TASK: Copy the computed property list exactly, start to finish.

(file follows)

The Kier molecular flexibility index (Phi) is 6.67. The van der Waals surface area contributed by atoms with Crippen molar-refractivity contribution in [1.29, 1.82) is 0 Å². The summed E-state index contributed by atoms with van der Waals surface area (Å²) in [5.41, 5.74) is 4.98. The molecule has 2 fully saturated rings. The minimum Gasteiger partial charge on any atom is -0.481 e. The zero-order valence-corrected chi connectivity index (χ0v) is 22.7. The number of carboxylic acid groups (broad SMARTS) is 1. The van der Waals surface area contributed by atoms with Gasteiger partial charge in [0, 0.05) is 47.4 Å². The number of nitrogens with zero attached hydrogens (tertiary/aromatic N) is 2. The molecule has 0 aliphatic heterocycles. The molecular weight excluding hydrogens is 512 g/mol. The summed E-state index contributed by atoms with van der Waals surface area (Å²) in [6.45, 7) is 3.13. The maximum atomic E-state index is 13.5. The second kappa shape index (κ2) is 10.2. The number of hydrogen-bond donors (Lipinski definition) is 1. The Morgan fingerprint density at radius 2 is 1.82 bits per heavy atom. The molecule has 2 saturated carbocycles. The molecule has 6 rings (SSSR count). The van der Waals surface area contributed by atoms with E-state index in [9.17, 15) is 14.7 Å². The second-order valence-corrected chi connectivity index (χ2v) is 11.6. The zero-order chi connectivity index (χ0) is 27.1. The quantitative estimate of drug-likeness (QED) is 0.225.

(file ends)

The Kier molecular flexibility index (Phi) is 6.67. The van der Waals surface area contributed by atoms with Crippen molar-refractivity contribution in [1.29, 1.82) is 0 Å². The summed E-state index contributed by atoms with van der Waals surface area (Å²) in [5.41, 5.74) is 4.98. The molecule has 2 fully saturated rings. The minimum Gasteiger partial charge on any atom is -0.481 e. The zero-order valence-corrected chi connectivity index (χ0v) is 22.7. The number of carboxylic acid groups (broad SMARTS) is 1. The van der Waals surface area contributed by atoms with Gasteiger partial charge in [0, 0.05) is 47.4 Å². The number of nitrogens with zero attached hydrogens (tertiary/aromatic N) is 2. The molecule has 0 aliphatic heterocycles. The molecular weight excluding hydrogens is 512 g/mol. The summed E-state index contributed by atoms with van der Waals surface area (Å²) in [6.45, 7) is 3.13. The maximum atomic E-state index is 13.5. The second kappa shape index (κ2) is 10.2. The number of hydrogen-bond donors (Lipinski definition) is 1. The Morgan fingerprint density at radius 2 is 1.82 bits per heavy atom. The molecule has 2 saturated carbocycles. The molecule has 6 rings (SSSR count). The van der Waals surface area contributed by atoms with E-state index in [9.17, 15) is 14.7 Å². The second-order valence-corrected chi connectivity index (χ2v) is 11.6. The zero-order chi connectivity index (χ0) is 27.1. The quantitative estimate of drug-likeness (QED) is 0.225.